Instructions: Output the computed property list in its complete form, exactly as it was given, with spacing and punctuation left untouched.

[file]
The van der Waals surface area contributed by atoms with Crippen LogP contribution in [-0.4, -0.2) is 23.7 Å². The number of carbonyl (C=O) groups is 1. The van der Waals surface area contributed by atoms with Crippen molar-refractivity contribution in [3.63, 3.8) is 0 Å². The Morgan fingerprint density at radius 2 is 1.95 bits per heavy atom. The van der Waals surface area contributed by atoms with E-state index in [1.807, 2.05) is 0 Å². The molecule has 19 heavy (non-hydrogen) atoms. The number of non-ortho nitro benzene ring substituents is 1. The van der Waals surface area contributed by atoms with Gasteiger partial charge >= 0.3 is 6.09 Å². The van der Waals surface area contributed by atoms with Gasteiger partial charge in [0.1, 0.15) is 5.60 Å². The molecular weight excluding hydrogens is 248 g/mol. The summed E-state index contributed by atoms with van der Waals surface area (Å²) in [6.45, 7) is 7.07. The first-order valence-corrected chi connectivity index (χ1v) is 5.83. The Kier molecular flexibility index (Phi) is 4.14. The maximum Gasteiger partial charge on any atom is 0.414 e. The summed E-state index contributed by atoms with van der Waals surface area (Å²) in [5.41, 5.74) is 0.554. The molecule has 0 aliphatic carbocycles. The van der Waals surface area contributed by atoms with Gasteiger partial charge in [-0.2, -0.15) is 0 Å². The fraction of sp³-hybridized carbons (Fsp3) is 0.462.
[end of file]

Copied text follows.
The van der Waals surface area contributed by atoms with Crippen LogP contribution in [-0.4, -0.2) is 23.7 Å². The number of carbonyl (C=O) groups is 1. The van der Waals surface area contributed by atoms with Crippen molar-refractivity contribution in [3.63, 3.8) is 0 Å². The Morgan fingerprint density at radius 2 is 1.95 bits per heavy atom. The van der Waals surface area contributed by atoms with E-state index in [1.807, 2.05) is 0 Å². The molecule has 19 heavy (non-hydrogen) atoms. The number of non-ortho nitro benzene ring substituents is 1. The van der Waals surface area contributed by atoms with Gasteiger partial charge >= 0.3 is 6.09 Å². The van der Waals surface area contributed by atoms with Gasteiger partial charge in [0.1, 0.15) is 5.60 Å². The molecular weight excluding hydrogens is 248 g/mol. The summed E-state index contributed by atoms with van der Waals surface area (Å²) in [6.45, 7) is 7.07. The first-order valence-corrected chi connectivity index (χ1v) is 5.83. The Kier molecular flexibility index (Phi) is 4.14. The maximum Gasteiger partial charge on any atom is 0.414 e. The summed E-state index contributed by atoms with van der Waals surface area (Å²) in [5.41, 5.74) is 0.554. The molecule has 0 aliphatic carbocycles. The van der Waals surface area contributed by atoms with Gasteiger partial charge in [-0.2, -0.15) is 0 Å². The fraction of sp³-hybridized carbons (Fsp3) is 0.462.